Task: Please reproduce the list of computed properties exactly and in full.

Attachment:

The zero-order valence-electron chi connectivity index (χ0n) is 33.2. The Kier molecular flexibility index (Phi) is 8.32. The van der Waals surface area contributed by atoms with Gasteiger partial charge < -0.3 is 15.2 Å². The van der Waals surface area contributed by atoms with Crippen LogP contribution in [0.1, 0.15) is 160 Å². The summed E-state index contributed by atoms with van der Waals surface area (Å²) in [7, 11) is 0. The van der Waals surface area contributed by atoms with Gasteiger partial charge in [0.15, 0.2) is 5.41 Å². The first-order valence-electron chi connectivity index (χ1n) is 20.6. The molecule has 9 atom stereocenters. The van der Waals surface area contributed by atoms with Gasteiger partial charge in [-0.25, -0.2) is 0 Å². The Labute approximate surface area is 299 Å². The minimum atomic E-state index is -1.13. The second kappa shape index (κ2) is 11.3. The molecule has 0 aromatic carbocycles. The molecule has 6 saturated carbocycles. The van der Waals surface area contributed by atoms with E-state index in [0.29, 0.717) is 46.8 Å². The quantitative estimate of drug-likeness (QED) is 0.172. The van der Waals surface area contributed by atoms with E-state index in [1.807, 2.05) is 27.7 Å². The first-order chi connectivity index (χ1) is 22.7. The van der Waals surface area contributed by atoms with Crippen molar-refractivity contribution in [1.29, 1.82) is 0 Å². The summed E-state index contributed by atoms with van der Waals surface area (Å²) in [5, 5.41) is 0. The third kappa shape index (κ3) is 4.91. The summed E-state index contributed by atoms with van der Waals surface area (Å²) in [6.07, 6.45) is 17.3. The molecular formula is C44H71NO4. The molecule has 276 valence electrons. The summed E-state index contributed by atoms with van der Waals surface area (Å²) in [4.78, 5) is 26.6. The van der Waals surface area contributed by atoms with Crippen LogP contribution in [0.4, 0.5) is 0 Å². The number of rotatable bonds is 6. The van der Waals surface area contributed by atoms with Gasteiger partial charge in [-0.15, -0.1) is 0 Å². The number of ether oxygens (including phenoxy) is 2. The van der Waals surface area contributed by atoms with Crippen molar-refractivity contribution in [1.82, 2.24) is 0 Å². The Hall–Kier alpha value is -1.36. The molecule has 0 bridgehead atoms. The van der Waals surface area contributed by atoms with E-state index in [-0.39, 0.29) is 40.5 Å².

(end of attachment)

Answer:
The zero-order valence-electron chi connectivity index (χ0n) is 33.2. The Kier molecular flexibility index (Phi) is 8.32. The van der Waals surface area contributed by atoms with Gasteiger partial charge < -0.3 is 15.2 Å². The van der Waals surface area contributed by atoms with Crippen LogP contribution in [0.1, 0.15) is 160 Å². The summed E-state index contributed by atoms with van der Waals surface area (Å²) in [7, 11) is 0. The van der Waals surface area contributed by atoms with Gasteiger partial charge in [0.15, 0.2) is 5.41 Å². The first-order valence-electron chi connectivity index (χ1n) is 20.6. The molecule has 9 atom stereocenters. The van der Waals surface area contributed by atoms with Gasteiger partial charge in [-0.25, -0.2) is 0 Å². The Labute approximate surface area is 299 Å². The minimum atomic E-state index is -1.13. The second kappa shape index (κ2) is 11.3. The molecule has 0 aromatic carbocycles. The molecule has 6 saturated carbocycles. The van der Waals surface area contributed by atoms with E-state index in [0.29, 0.717) is 46.8 Å². The quantitative estimate of drug-likeness (QED) is 0.172. The van der Waals surface area contributed by atoms with E-state index in [1.807, 2.05) is 27.7 Å². The first-order chi connectivity index (χ1) is 22.7. The van der Waals surface area contributed by atoms with Crippen molar-refractivity contribution in [1.29, 1.82) is 0 Å². The summed E-state index contributed by atoms with van der Waals surface area (Å²) in [5, 5.41) is 0. The third kappa shape index (κ3) is 4.91. The summed E-state index contributed by atoms with van der Waals surface area (Å²) in [6.07, 6.45) is 17.3. The molecular formula is C44H71NO4. The molecule has 276 valence electrons. The summed E-state index contributed by atoms with van der Waals surface area (Å²) in [4.78, 5) is 26.6. The van der Waals surface area contributed by atoms with Crippen LogP contribution in [0.4, 0.5) is 0 Å². The number of rotatable bonds is 6. The van der Waals surface area contributed by atoms with Gasteiger partial charge in [-0.15, -0.1) is 0 Å². The number of ether oxygens (including phenoxy) is 2. The van der Waals surface area contributed by atoms with Crippen molar-refractivity contribution in [1.82, 2.24) is 0 Å². The Hall–Kier alpha value is -1.36. The molecule has 0 bridgehead atoms. The van der Waals surface area contributed by atoms with E-state index in [-0.39, 0.29) is 40.5 Å².